The Florida stone crab and the gulf stone crab were once one
species. Changes in climate and sea level probably kept two
populations separate over time until they became genetically
Two species of stone crabs
exist in the Southeastern United States: Menippe
mercenaria in the peninsula of Florida, and Menippe
adina in the northern and western Gulf of Mexico. The two
species differ in coloration and genetic makeup; they also differ
somewhat in reproduction, salinity and temperature
tolerance, and ecology. The table and pictures below show the
differences in color pattern and habitat.
|Body and Claw Color
||Tan to light or medium gray
||Deep chocolate to maroon
|Body and Claw Markings
||Black spotted, spots usually small but uniform
||Usually solid, occasional mottling of light brown
|Leg Color and Markings
||Dark brown, distinct white bands
||Solid deep chocolate to maroon
||Limestone sand, rocky outcrops, seagrass beds
||Muddy bottoms, rocky outcrops, seagrass beds
These two species of stone crab are only partially physically
separated in habitat; in fact, where their ranges overlap, they interbreed to produce
hybrid offspring. Scientists believe these two forms were once
one species that diverged to become two. When and how did the two
To determine when the species diverged from a common ancestor,
scientists calculate "genetic distance." Using known mutation rates,
scientists look at the number of differences in the DNA and back-calculate
how long it took for that many mutational differences to occur
between the two forms. For stone crabs, this genetic distance is
2.9-3.2 million years. In other words, two groups of stone crabs
that probably were geographically separated started to become
genetically different during this time.
For genetic differences to occur, two populations must be
reproductively isolated from one another so that mutations (new
genetic forms) are only passed within one group and not between
groups. This isolation may be due to a physical barrier or to
differences in the timing of reproduction. In the case of stone
crabs, reproduction occurs near the same time in each species
(during summer), but we can look back and find that a physical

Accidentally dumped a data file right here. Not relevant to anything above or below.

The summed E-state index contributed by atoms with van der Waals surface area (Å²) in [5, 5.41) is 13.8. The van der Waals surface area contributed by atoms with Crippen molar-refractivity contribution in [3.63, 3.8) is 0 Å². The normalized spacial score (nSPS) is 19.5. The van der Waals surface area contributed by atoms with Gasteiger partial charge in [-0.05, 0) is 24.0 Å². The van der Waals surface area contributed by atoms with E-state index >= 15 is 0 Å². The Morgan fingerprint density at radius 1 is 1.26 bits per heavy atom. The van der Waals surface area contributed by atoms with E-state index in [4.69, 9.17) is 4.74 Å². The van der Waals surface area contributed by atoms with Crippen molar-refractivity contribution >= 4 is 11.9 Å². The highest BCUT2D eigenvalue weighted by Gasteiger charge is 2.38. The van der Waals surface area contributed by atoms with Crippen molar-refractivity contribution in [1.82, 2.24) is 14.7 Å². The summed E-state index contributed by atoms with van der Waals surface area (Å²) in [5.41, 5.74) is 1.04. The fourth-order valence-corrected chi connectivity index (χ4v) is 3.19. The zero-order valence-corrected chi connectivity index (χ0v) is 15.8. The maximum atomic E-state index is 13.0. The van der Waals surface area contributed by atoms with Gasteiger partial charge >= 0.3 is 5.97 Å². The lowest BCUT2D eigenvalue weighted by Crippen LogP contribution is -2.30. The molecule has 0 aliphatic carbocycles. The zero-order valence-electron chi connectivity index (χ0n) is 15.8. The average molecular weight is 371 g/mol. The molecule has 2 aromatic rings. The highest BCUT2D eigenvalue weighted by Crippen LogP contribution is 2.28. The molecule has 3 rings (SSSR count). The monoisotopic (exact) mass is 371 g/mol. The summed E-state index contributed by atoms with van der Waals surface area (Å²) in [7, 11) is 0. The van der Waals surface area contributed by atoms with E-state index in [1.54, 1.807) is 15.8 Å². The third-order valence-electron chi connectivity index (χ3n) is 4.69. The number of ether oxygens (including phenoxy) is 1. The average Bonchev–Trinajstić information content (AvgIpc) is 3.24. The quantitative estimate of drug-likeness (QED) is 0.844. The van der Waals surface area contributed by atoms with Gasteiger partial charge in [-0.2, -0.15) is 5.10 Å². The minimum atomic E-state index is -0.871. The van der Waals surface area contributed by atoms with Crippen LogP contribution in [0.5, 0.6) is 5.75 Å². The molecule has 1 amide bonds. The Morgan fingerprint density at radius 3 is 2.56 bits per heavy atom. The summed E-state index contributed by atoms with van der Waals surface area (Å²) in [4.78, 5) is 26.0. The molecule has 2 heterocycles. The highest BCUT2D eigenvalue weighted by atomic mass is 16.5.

barrier did once exist.
Southeastern United States during the Miocene period
In the late Miocene period (about 2-4 million years ago), when
sea level was higher than it is now, the peninsula of Florida was
once a group of islands separated from the mainland by the deep
water of the Okeefenokee Trough. Because they are shallow-water
animals, juvenile and adult stone crabs would have a difficult time
crossing this barrier to mate with stone crabs on the other side.
Stone crab larvae (the very young stage of stone crabs) can be
carried by ocean streams; however, scientists hypothesize that the
water current through the Okeefenokee Trough was very swift, like
the Florida Straits current is today. In situations like that,
currents can entrain small floating
animals like stone crab larvae and limit their dispersal to other
shores. In this way, the Florida population (M.
mercenaria) could have been reproductively isolated from the
mainland population (M. adina). As mutations generated
characteristics favorable to different environments-a light body
with spots that would blend in with sand and sea grass (M.
mercenaria) versus a dark body that would blend in with muddy
bottoms (M. adina)-the genes that carried these
characteristics would be passed through generations within each
population, but not between populations. Over time, the populations
would become increasingly different, until they were different
enough to be considered two species.
When sea level dropped, the Okeefenokee Trough was exposed (it
is now the Okeefenokee Swamp), and Florida once again connected
with the mainland. Two things resulted: 1) the Florida population
and the mainland population were no longer separated and could
interbreed, and 2) the western mainland population (northern and
western Gulf of Mexico) was separated from the eastern mainland
population (Atlantic Ocean).
The pattern of distribution we see today has large areas of
hybridization, where crabs show characteristics that are a mix of
each species. One area is in northwest Florida, where both species
have migrated, met, and mated. The other area is along the Atlantic
coasts of Georgia and South Carolina, where the remnants of the
mainland population were invaded by Florida crabs.
Distribution of stone crabs
at present. Blue = Menippe adina range, red = Menippe
mercenaria range, purple = hybrid zones.
What does the future hold for stone crabs? Will the hybrid zones
expand until all stone crabs are once again genetically similar
enough to call one species, or will the different habitats keep
most of the pure species within their current ranges? Only time
Bert, T.M. 1986. Speciation in western Atlantic stone crabs
(genus Menippe): the role of geological processes and
climatic events in the formation and distribution of species. Mar.
Bert, T.M and R.G. Harrison. 1988. Hybridization in western
Atlantic stone crabs (genus Menippe): evolutionary history
and ecological context influence species interactions. Evol.
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